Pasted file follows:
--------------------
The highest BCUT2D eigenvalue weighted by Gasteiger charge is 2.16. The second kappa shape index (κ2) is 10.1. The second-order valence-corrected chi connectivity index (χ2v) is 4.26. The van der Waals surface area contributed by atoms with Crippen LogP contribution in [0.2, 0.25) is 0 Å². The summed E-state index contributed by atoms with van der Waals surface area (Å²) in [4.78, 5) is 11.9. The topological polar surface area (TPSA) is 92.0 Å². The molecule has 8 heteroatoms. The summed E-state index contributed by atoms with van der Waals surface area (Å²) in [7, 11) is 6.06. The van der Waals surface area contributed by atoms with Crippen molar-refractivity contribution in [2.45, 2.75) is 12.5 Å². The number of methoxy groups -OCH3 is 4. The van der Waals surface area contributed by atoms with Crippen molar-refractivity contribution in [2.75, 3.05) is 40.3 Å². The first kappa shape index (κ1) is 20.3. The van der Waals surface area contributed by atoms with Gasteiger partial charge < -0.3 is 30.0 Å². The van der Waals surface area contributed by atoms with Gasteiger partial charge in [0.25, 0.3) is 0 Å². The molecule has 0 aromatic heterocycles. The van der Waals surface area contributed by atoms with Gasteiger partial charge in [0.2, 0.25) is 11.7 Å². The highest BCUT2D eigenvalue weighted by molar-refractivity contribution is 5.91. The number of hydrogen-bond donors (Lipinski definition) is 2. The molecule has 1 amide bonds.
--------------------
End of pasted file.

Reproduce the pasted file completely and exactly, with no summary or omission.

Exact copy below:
The highest BCUT2D eigenvalue weighted by Gasteiger charge is 2.16. The second kappa shape index (κ2) is 10.1. The second-order valence-corrected chi connectivity index (χ2v) is 4.26. The van der Waals surface area contributed by atoms with Crippen LogP contribution in [0.2, 0.25) is 0 Å². The summed E-state index contributed by atoms with van der Waals surface area (Å²) in [4.78, 5) is 11.9. The topological polar surface area (TPSA) is 92.0 Å². The molecule has 8 heteroatoms. The summed E-state index contributed by atoms with van der Waals surface area (Å²) in [7, 11) is 6.06. The van der Waals surface area contributed by atoms with Crippen molar-refractivity contribution in [2.45, 2.75) is 12.5 Å². The number of methoxy groups -OCH3 is 4. The van der Waals surface area contributed by atoms with Crippen molar-refractivity contribution in [2.75, 3.05) is 40.3 Å². The first kappa shape index (κ1) is 20.3. The van der Waals surface area contributed by atoms with Gasteiger partial charge < -0.3 is 30.0 Å². The van der Waals surface area contributed by atoms with Gasteiger partial charge in [0.25, 0.3) is 0 Å². The molecule has 0 aromatic heterocycles. The van der Waals surface area contributed by atoms with Gasteiger partial charge in [0.2, 0.25) is 11.7 Å². The highest BCUT2D eigenvalue weighted by molar-refractivity contribution is 5.91. The number of hydrogen-bond donors (Lipinski definition) is 2. The molecule has 1 amide bonds.